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Cuddio Rhestr Erthyglau

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YANKEE HUMOUR.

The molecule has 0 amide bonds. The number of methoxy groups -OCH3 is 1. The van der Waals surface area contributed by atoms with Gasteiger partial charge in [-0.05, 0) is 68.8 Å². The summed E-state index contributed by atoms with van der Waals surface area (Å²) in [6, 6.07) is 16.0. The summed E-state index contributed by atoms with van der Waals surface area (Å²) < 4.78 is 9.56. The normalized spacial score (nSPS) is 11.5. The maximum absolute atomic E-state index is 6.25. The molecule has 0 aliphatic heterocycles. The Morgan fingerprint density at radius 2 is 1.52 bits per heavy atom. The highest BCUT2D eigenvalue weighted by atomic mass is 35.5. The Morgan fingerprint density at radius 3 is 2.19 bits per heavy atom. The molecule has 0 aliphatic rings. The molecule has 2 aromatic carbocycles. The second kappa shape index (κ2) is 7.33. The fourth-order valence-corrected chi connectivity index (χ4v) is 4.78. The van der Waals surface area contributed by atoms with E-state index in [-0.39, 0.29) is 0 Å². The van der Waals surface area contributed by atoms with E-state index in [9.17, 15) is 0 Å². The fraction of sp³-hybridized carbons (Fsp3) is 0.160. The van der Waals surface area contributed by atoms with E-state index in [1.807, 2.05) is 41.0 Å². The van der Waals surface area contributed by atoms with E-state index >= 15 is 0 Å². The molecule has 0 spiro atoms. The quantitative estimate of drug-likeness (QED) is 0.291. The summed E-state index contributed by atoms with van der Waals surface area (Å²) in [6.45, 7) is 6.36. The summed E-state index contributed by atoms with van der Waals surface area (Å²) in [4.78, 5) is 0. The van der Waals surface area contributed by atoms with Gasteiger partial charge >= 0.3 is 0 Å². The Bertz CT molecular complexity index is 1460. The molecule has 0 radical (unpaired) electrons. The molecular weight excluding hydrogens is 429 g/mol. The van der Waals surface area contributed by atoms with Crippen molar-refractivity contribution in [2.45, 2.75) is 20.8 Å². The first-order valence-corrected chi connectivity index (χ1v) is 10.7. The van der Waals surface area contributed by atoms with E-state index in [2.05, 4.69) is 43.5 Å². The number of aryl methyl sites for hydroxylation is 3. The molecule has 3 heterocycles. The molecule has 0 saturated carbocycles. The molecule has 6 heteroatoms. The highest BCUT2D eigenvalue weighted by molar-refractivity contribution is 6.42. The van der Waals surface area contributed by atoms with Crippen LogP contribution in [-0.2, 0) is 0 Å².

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YANKEE HUMOUR. JUST AS GOOD. "I don't see," paid the old man, "why chop. ping wood isn't just about as good exercise and just as enjoyable as playing golf." "It is the walking between the strokes that makes golf,so valuable an exercise," explained the boy. "That c-quali es matters and gives the legs the exercise that tlu-y need." » Then it happei ed that tIe old man went out Into the yard, and placed sticks of wood at intervals all around it, after which he handed the boy an axe, and told him to play the full course.—Chicago Post. A NEEDY NEGRO. Some time ago a relief committee was organised in a Southern city to care for a large number of coloured people who were in need. An old negro who had formerly been employed by a member of the committee saw a great opportunity confront- ing him, and sought to take advantage of it by writing this letter to his friend: "Marse Bill- Deer Fren: I is tol' dat dey gwine 'roun' striblitin goods ter de po'. Marse Bill, you well knows dat I de po'es' cullerd pusson dis side er Freedom. So fur, so good. Now, I wants you ter use you 'fluence ter git me some what dey Btriblitin'. I wants one bar'l seif-risin' flour; two hams, an' a side er meat; cue barli er pearl grits (get de right bran', Marse Bill) two gallons er maple surrup; one sucker salt; six poun's er coffee; a dollar's wuth er sugar, en, Marse Bill-ef it don't go 'gin dey conscience- erbout a quart er co'n licker, so's de ol' man kin git his dram A KANCHMAN'S DISGUST. I never take the paper now, just quit it in disgust, An' so swelled up with righteous rage I honest thought I'd bust! I writ the editor to st"p a-sendin' it, or I Would grab a hefty club an' call to know the reason why! Fur nearly twenty years I've took the J«y villi- Sarpent's Tooth, An' helt it next the Bible fur a tellin' gospel truth, But now 1?11 never let my eyes rest on the thing agin, Fur givin' it encouragement'd be a mortal sin I sot with eyes a-bulgin' out a-rendin' of a band 0' men in tropic jungles facin' death on evrrv hand, Whar' sarpents was a hissin' 'round, an' lions laid in wait To leave their bones a-gleamin' in a ghattly naked state! An' how they fought with cannibals that hankered fur their meat, Regardin' it a luxury almighty hard to beat, They had the thrillin' story end with information that They was a-huntin' roots fur Dr. Skinny's Anti- Fat. I read one orful story of a gay an' gallant knight That battled with a dragon m a rough-an'-tumble fight, The picter o' the monster with its baker's dozen heads Enough to skeer the sleepers of the graveyards from their beds. I felt like yellin' "Glory!" when the gallant feller stood One foot upon the monster an' his spear all splashed with blood. An' then I larnt the dragon was the fever an' the chills, The knight ol' Dr. Knockem's Pink Complected Quinine Pills. Once I sot my wife to cryin' till I thought her heart would break, An' got my own eyes leakin', an' my lips begun to shake, Readin' 'bout a lovely maiden tellin' all the folks good-bye, An' sayin' she must leave 'em fur a mansion in the sky. Then a angel neighbour woman come a-runnin' in an' told Of a heavenly decoction that was wuth its weight in gold, An' the gal was soon as chipper as a jaybird on the wing, An' was singin' grateful praises of Duflicker's Liver King. But the one that capped the climax was a sermon that I read From a famous Eastern prescher, at the close of which he said He was gein' to quit discourain' of the glories up on high, Fur there now was no occasion fur his followers to die. If they'd foller the direction of 0'Whacker'a Anti-Death They would never quit a livin' from a scarcity of breath; Then I tore the sheet in fragments an' I stomped it on the floor, An' my wife hain't yit recovered from the awful way I swore! -Denvei- Evening Post. VERY RICH.! A coolness, growing out < f the Following con- versation, has sprung up between Jones and Smith. e "I had a'splendid time last night," said Jones. I spent the evening at a little social gathering at the Goodman mansion." "Are the Goodmans nice people?" queried Smith. "Well, I should say so. They are very aristo- cratic. To get into their circle one must have either a great deal of money or a great deal of genius. "You don't tell me so And you say you were there ?" "Yes." "You were invited, were you?" "Of course." "And to be invited a man has to have plenty Of money or a great deal of genius ? "Precisely." "Well, Jones, I am very glad to hear you have become rich all of a fU iden. Lend me five dollars! SWEET LIBERTY. "I'm goin' fast, Amos," said old Mis' Walker in a voice that plainly intimated she was stab- bing him as much as lay in her power. Amos held his grey head in his hands, but said nothing. She had always been the spokesman, and experience had taught him that silence was the best course. "You'll be marryin' again when I'm gone, Amos," continued the wife of his bosom. Still there was no word from Amos. "I say you'll marry again," repeated Mis' Walker m sharp reminder. "I don't guess I will," objected the pros- pectively bereaved husband. "Oh, yes, you will," responded she with acrimonious conviction from which there was no appeal. In a tone of demurring he pleaded humbly: "I don't exactly feel like it just now, Sarah." MUNICIPAL OWNERSHIP IN CRIMSON GULCH. "I suppose you are not troubled with questions Of municipal ownership and the like," said the Stranger in Crimson Gulch. "Yes," answered Derringer Dan, with a glance 9 Of suspicion sometimes we do. Once in a while some tenderfoot comes along and thinks he owns the town, but he gets over it in a minute or two. Washington Star. HE BELIEVED IN PROTECTION. A coloured man was arraigned before a magis- trate charged with carrying deadly weapons. A razor was found in the defendant's p eket, and so, when he was brought to the bar of justice, the case against him seemed pretty strong. To the surprise of the judge and every- one ellle- in the court-room he pleaded "not guilty." "How can you account for the razor being found in your possession ?" The defendant grinned and said: "I'll try an' 'splain dat, jedge." "I'd like to hear you," said the judge. "Did anyone threaten your life, "No, san dey .arn't nobody t'reat'nin' mah life, sah." "Then why did you carry it?" "I done toted hit roun', sah, fur purtecshun, sah." For protec- tion, eh ? Why, you just admitted that your life was in no danger "Yo; doan' un'erstan' me, jedge; I'll try and 'lucio'ate tings, sah. Down ter de house whar l'se a-boardin sah, dey is a powahful 40t of low-down coons, w'at jes' wouldn't stop at takin' tings w'at do. n' b'lon'g ter dem, so I jes' put hit in mah pocket far jwrteciittw, Hb—purteefbun ob 4 mah,